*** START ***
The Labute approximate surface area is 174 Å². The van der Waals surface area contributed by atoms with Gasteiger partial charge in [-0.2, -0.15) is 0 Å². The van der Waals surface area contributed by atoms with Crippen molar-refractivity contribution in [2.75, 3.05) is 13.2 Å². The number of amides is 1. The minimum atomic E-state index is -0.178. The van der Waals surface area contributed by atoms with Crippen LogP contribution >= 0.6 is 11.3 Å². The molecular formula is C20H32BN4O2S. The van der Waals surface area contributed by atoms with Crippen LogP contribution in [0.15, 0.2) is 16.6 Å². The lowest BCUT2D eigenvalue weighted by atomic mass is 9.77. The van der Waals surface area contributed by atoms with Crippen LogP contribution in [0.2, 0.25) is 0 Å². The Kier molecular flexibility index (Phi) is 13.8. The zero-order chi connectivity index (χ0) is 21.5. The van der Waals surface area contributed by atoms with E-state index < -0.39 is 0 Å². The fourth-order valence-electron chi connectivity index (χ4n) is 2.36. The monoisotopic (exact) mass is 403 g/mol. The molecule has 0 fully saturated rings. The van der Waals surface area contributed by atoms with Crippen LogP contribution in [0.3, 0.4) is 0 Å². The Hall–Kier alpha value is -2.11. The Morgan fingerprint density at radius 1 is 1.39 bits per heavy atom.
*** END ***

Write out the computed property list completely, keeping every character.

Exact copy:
The Labute approximate surface area is 174 Å². The van der Waals surface area contributed by atoms with Gasteiger partial charge in [-0.2, -0.15) is 0 Å². The van der Waals surface area contributed by atoms with Crippen molar-refractivity contribution in [2.75, 3.05) is 13.2 Å². The number of amides is 1. The minimum atomic E-state index is -0.178. The van der Waals surface area contributed by atoms with Crippen LogP contribution >= 0.6 is 11.3 Å². The molecular formula is C20H32BN4O2S. The van der Waals surface area contributed by atoms with Crippen LogP contribution in [0.15, 0.2) is 16.6 Å². The lowest BCUT2D eigenvalue weighted by atomic mass is 9.77. The van der Waals surface area contributed by atoms with Crippen LogP contribution in [0.2, 0.25) is 0 Å². The Kier molecular flexibility index (Phi) is 13.8. The zero-order chi connectivity index (χ0) is 21.5. The van der Waals surface area contributed by atoms with E-state index < -0.39 is 0 Å². The fourth-order valence-electron chi connectivity index (χ4n) is 2.36. The monoisotopic (exact) mass is 403 g/mol. The molecule has 0 fully saturated rings. The van der Waals surface area contributed by atoms with Crippen LogP contribution in [0.3, 0.4) is 0 Å². The Hall–Kier alpha value is -2.11. The Morgan fingerprint density at radius 1 is 1.39 bits per heavy atom.